Noteworthy, both K. obovata and B. gymnorhiza maintained evident activity of each CAT isoform in root tissues at 400 mM NaCl (Figure 3), showing a constant and stable capacity to control H2O2 levels. This may partly explain the finding that root O2•− increased by 82–83%, whereas there was no corresponding changes in H2O2 when K. obovata and B. gymnorhiza were subjected to 400 mM NaCl (Table 1).

3. Conclusions

We conclude that both K. obovata and B. gymnorhiza maintained ROS homeostasis as external NaCl saline increased from 100 to 400 mM but via different pathways:

  1. K. obovata restricted the increase of salt influx, which is necessary to avoid abrupt increase of ROS. Moreover, K. obovata was sensitive to lower salt stress and rapidly initiated antioxidant defense to scavenge active oxygen species by, at least in part, components of the ASC-GSH cycle, e.g., SOD, APX, CAT, and GR. The Na+/H+ antiport system and proton pumps, which accelerate the salt exclusion across the plasma membrane, need to be further investigated.

  2. B. gymnorhiza maintained higher capacity to detoxify ROS at high salinity; furthermore, the effective vacuolar salt compartmentation in mesophyll cells and the preferential accumulation of Na+ and Cl in epidermal vacuoles may benefit B. gymnorhiza plants to reduce ROS production in the mesophyll. Together with antioxidant mechanisms, both enzymatic and nonenzymatic, the critical balance between ROS production and ROS detoxification is remained under salt stress. To elucidate the mechanism underlying the vacuolar compartmentation, critical ion channels and transporters in the vacuolar membranes need to be identified in future investigations.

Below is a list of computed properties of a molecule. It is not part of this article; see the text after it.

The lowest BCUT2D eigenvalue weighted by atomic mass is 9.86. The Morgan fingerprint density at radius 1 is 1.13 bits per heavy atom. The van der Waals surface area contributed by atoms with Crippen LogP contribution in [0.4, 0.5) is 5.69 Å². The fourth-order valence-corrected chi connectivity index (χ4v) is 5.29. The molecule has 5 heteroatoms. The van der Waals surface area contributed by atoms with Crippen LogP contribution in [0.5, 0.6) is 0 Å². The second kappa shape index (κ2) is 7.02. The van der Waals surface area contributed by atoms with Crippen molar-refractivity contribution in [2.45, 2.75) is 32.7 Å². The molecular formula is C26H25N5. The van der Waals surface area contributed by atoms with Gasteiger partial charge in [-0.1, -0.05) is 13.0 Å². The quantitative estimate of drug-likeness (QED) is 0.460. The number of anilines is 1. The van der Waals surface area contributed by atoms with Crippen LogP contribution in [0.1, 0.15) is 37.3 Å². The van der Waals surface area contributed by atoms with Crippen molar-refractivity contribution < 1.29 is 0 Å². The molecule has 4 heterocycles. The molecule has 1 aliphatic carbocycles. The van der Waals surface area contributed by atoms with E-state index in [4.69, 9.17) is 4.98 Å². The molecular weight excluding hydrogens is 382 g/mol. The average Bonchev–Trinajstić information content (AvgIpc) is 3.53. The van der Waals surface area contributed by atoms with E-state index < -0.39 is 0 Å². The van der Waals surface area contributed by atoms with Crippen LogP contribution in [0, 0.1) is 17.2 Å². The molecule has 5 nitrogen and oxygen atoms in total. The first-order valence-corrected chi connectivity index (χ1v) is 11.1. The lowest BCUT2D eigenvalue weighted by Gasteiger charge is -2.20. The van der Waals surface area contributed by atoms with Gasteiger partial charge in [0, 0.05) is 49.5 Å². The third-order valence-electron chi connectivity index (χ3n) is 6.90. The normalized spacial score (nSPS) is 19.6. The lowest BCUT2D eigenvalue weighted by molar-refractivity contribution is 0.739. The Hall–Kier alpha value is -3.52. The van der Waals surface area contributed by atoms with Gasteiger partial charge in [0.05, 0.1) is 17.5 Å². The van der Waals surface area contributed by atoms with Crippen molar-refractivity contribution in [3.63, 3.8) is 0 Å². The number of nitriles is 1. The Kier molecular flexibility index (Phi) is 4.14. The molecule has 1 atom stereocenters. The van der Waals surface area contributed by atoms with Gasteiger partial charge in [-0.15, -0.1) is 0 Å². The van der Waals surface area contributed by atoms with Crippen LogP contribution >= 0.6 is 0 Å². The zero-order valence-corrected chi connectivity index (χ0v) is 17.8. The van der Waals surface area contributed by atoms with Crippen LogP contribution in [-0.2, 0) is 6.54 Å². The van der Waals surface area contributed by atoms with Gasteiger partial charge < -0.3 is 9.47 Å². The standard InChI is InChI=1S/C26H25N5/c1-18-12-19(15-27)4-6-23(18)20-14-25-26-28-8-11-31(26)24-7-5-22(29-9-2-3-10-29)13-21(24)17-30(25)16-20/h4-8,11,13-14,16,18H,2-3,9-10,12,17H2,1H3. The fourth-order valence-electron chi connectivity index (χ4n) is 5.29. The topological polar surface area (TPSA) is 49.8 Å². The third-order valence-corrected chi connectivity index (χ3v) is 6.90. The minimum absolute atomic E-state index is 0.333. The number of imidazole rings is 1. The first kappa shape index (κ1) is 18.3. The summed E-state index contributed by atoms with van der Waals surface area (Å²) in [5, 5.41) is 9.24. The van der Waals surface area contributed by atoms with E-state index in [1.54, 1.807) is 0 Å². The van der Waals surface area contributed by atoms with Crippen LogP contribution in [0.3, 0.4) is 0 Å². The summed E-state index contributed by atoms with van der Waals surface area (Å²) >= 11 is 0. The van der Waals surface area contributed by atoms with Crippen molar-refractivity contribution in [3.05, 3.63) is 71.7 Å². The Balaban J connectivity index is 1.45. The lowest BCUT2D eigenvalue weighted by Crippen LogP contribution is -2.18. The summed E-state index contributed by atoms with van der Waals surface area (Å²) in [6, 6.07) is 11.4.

Acknowledgments

The research was supported jointly by the National Natural Science Foundation of China (grant nos. 31770643, 31570587, and 31160150), Beijing Natural Science Foundation (grant no. 6182030), the Research Project of the Chinese Ministry of Education (grant no. 113013A), the Program of Introducing Talents of Discipline to Universities (111 Project, grant no. B13007), and the Natural Science Foundation of Hainan Province (grant no. 30408). Ms. Huijuan Zhu, Ms. Yunxia Zhang, Mr. Yong Shi, and Mr. Jie Shao all from Beijing Forestry University are greatly acknowledged for their assistance in electrophoresis and activity measurements of antioxidant enzymes. We thank Ms. Hui Zhang (Beijing Forestry University) for her contribution to the SEM-EDAX analysis.

Conflict of interest

The authors declare that there is no conflict of interest.

© 2018 The Author(s). Licensee IntechOpen. This chapter is distributed under the terms of the Creative Commons Attribution 3.0 License, which permits unrestricted use, distribution, and reproduction in any medium, provided the original work is properly cited.

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Niya Li, Xiaoyang Zhou, Ruigang Wang, Jinke Li, Cunfu Lu and Shaoliang Chen (March 28th 2018). Salt Compartmentation and Antioxidant Defense in Roots and Leaves of Two Non-Salt Secretor Mangroves under Salt Stress, Mangrove Ecosystem Ecology and Function, Sahadev Sharma, IntechOpen, DOI: 10.5772/intechopen.75583. Available from: